Miranda Kerr has revealed that she practices oil pulling to keep her oral health in check.
The actress, who is also a certified health coach, told lifestyle website Refinery29: ‘I just started this new thing where I do oil-pulling with coconut oil, so I put a tablespoon of coconut oil in my mouth, right?
‘Swish it around for a good 20 minutes – you’re not allowed to swallow.’
Oil pulling is an Ayurvedic medicine practice where oil – coconut and sesame oils are among the most popular to use – is held and swished in the mouth for around 15 to 20 minutes.
Users of the practice claim that oil pulling can improve oral and systemic health by ‘pulling out’ toxins from the mouth and into the oil, thereby reducing inflammation.
The cited benefits for oral health include that oil pulling can strengthen gums, whiten teeth and eliminate plaque.
Oil pulling has also been used as an alternative treatment for temporomandibular joint disorder.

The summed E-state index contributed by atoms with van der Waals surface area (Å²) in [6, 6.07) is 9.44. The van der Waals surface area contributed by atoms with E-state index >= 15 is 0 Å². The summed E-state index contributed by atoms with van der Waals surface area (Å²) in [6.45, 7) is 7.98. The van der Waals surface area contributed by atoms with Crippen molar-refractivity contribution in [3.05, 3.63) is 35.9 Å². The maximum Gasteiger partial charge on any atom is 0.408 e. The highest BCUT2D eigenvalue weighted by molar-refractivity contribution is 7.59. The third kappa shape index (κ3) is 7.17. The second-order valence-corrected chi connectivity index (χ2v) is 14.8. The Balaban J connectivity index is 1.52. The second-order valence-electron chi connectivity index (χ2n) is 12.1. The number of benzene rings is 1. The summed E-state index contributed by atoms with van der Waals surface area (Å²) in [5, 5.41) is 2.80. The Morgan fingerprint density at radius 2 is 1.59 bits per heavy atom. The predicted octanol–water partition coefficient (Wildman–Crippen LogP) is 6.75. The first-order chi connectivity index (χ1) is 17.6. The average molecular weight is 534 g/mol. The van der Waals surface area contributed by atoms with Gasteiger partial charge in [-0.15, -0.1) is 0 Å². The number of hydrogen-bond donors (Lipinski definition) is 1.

The practice has become a health trend among celebrities over the last few years, with advocates including Gwyneth Paltrow and Katie Price.
Does oil pulling work?
Opinions are mixed as to whether oil pulling has any significant benefit to health.
One 2014 study states that ‘Oil pulling with sesame oil is equally efficacious as chlorhexidine in reducing oral malodor and microbes causing it’ and that the practice ‘should be promoted as a preventive home care therapy’.
However, a study published in 2015 found that ‘Oil pulling did not provide any additional benefit to be used as an effective antimicrobial agent in reducing the bacterial colonization of an individual’.
Charlotte Wake, dental hygienist and therapist, and winner of the Dental Therapist of the Year award in 2011, warns the public to be wary of new health trends.
Charlotte told Dentistry.co.uk: ‘Further research is needed in the area of oil pulling. It is important patients do not use this therapy by way of replacement for their regular dental visits.
‘In May 2014 the American Dental Association said on its website: “Oil pulling therapy has insufficient peer-reviewed scientific studies to support its use for oral conditions”.
‘I still only recommend evidence based products.’
Read Refinery29’s entire interview with Miranda Kerr here.